Two steps, one minute. No cables, no installation, nada.

As a hardware device, the Sony Reader might have higher quality than the Kindle. But who cares? Show these two devices side by side, with a live demonstration of book purchasing and reading procedures, and see which becomes the darling of users. Clearly Sony has learned nothing from that blinking 00:00 VCR display.

To rub salt in the wound, Kindle is cheaper than Sony Reader ($139 vs. $149). I am surprised that Sony even bothered to sell that reader in the first place. But that's exactly what masturbation is about, isn't it? The only difference between real (?) masturbation and Sony's is that the latter never reaches a climax, thus avoiding the inevitable self-doubt.

P.S. The same situation is happening everywhere in Japanese industries, even in the once-mighty Toyota. Why does a company that pulled off the impossible—fusing an internal combustion engine and electric power train into one–have to team up with a company with an almost zero traction record of mass production to build an all-electric car? There's even FEWER parts than a hybrid engine. Toyota might be a technology expert, but it doesn’t know how to take shortcuts.

Behind the Communication-Less Japanese Communication Style

I know, it doesn't matter anymore. Long gone are the days of "mysterious Japanese people" getting front page coverage from The New York Times. "China" is where the spotlight is on. We cannot blame the media; its attitude remains neutral (so they say), but what pays their salaries is covering what's hot. As George Orwell said, all news subjects are equal, but some are more equal than others.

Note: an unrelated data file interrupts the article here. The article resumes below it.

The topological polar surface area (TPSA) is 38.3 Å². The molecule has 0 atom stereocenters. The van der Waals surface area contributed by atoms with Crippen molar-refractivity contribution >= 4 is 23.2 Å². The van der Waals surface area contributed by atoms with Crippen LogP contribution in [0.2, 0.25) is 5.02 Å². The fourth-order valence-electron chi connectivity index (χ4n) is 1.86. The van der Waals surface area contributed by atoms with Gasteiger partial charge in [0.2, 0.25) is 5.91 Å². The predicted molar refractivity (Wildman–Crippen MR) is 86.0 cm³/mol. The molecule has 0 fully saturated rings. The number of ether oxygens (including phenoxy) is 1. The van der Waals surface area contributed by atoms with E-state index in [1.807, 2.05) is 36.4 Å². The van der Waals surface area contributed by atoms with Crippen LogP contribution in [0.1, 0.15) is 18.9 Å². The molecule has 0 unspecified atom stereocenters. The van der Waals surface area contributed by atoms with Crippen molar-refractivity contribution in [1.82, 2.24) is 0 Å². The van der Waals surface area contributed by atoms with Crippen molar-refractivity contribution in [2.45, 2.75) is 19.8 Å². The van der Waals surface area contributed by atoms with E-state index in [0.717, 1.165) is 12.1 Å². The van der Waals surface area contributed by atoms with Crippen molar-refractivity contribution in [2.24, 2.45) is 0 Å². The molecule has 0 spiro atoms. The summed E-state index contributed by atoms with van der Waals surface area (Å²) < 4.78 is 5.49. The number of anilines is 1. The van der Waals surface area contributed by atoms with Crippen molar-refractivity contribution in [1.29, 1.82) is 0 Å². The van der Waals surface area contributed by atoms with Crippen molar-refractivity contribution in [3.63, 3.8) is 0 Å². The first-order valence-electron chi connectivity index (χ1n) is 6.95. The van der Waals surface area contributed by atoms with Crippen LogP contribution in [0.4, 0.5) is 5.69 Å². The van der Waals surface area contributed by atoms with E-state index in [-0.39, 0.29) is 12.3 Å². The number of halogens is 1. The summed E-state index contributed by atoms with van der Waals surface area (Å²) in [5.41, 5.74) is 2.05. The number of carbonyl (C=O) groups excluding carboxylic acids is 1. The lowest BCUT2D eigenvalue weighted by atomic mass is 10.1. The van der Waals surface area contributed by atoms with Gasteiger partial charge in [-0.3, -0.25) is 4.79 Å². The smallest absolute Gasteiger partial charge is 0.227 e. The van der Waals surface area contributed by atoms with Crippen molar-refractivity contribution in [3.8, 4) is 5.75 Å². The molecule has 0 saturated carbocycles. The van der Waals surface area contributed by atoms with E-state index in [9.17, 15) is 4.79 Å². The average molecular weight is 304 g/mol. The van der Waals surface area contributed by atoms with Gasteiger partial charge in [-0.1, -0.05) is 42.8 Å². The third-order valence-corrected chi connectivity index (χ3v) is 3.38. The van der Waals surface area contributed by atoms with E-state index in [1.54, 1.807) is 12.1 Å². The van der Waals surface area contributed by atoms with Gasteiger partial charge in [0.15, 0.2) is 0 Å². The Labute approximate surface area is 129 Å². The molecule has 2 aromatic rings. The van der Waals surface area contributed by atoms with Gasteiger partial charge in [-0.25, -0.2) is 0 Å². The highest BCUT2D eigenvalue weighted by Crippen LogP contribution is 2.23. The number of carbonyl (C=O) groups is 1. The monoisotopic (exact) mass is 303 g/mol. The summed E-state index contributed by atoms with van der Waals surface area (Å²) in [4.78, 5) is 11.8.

But maybe focusing on Japan still matters, because understanding Japan should indirectly lead to understanding China, considering the long and tangled history shared by these countries. The recent feuds between them are sibling rivalries, after all.

Today I would like to focus on one of the deepest chasms that divide the East from the West: the expression-less Japanese expression. Imagine you are a first-time foreign tourist in Tokyo. You have asked a question to a friendly-looking local person in a way that deviates from textbook English expressions, such as "Do you have the time?" Or you might have made a request that does not exist in the Japaniverse: "Can you make a vegetarian version of the deep-fried cutlet? And please leave the garlic out." Congratulations, you have just received a blank stare as a reward.*